Children are small humans who need an extrorinarily high amount of personal love attention from their parents and grandparents. Teens are in a critical, sensitive phase between childhood and adulthood. Their emotional needs cannot be trivialized.

    Unfortunately, a lot of the older SF readers just don't get that, because they cut their teeth in the decades before. Thus, they're often not as welcoming of today's teens as they need to be.

    Ironically, this is not true of Science Fiction in the movies. Notice has the new blood infused into the new Star Trek moved scored well.

  5. "Indexing is a specialty that requires more than a little specialized knowledge, and a lot of practice to do well. Letting a computer do it is a good way to get an index no one can find anything in, and handing the job to the author isn't an improvement. {resigned smile}"

    Good points -- I wasn't thinking in terms of an automated indexing program. (I have never seen one in action, but I can imagine with a shudder what the result would be like.) I just meant that a good word processing program would format the entries on the page at no extra cost over any other kind of formatting. I was visualizing the work being done by the author, I guess. I did the indices for my three books from UMI Research Press myself, because I got a $100 advance for doing it (versus no advance if I didn't). Although I had no previous training in that task, I think I did a decent job. But I can see where an author without my love for classification and list-making might not.

    "That said, paying an indexer shouldn't add that much to the price of a book"

    I wouldn't think so.

  6. "she’s concerned that it doesn’t provide a “gateway” into adult science fiction"

    However, it DOES provide a gateway into adult Science Fiction ROMANCE, which can only be a good thing around here. This is why I'd love to see more SFR novels written for the 18 to 25 age group. Right now, almost all heroines are between the ages of 25 and 35. From looking around the Blogosphere, it seems most SFR readers are 30-plus. If we don't bridge the gap (which is soooo ready to be bridged) SFR will die with us, along with old SF, in my opinion.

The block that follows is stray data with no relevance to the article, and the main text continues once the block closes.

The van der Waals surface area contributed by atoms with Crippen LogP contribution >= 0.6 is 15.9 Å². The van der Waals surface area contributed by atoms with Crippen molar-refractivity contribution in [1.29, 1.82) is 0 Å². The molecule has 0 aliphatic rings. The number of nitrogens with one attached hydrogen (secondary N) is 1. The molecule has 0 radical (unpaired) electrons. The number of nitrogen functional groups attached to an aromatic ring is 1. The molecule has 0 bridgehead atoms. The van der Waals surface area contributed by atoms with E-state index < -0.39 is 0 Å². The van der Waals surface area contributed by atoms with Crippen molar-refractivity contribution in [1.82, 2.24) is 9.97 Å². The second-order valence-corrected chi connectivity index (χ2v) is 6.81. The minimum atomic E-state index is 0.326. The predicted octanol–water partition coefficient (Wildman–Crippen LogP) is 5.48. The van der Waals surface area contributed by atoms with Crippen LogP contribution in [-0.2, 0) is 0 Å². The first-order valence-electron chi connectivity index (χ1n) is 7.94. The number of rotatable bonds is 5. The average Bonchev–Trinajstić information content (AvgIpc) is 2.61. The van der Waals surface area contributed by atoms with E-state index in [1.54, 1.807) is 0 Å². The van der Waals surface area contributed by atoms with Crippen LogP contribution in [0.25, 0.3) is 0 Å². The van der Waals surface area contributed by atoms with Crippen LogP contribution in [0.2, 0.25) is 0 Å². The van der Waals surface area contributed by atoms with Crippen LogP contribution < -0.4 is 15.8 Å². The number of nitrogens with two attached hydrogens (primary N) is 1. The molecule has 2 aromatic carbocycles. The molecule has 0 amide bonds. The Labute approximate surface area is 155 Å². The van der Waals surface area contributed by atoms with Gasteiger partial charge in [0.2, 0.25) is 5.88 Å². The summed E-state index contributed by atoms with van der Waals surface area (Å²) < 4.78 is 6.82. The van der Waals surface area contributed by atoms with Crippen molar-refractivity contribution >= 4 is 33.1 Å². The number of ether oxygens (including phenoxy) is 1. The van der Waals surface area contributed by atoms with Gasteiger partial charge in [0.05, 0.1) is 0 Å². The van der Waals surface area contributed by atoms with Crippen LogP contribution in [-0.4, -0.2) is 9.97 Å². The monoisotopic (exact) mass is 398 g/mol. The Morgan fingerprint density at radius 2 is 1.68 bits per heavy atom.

7. "This is why I'd love to see more SFR novels written for the 18 to 25 age group. Right now, almost all heroines are between the ages of 25 and 35."

    On the other hand, there's lots of PARANORMAL romance for teenagers. Young readers who grow up enjoying those books may make a lateral move into the very similar SFR readership. Personally, I write and mostly read romance based on fantasy and horror tropes, but I've also read several books by Susan Grant and, thanks to this blog, have tried some other SF romances. And of course "Amok Time" is one of my top 3 favorite STAR TREK episodes. (In case you wonder, the other 2 are "Journey to Babel" and "The Trouble with Tribbles.")

  8. If you can do a good index, more power to you. Tho I think $100 is entirely too cheap. Unfortunately, a lot of authors cannot make an index anyone else can find anything in, but make an index anyway. {lop-sided smile}

    "Boys don't read?" that's almost as good as "Boys only read books about boys, but girls read books about both boys and girls." I have yet to find a male human who read as a child who doesn't object to that one - usually both strenously and vociferously. {Amsued Smile}

    Anne Elizabeth Baldwin

  9. Funny you should mention that, Anne, because you just described me. *grin*

    I don't know anything about the cost of academic books, but as a sometime YA writer I'm very interested in studies of what teens and tweens are reading. Thanks for talking about this book!

  10. {Laugh} Thanks Joe. {SMILE} It's just that all the guys I've talked to said that they're perfectly happy reading about a girl "as long as the girl does interesting things." I can't claim a statistically meaningful sample, but that is the usual answer. {BIG GRIN}

    Anne Elizabeth Baldwin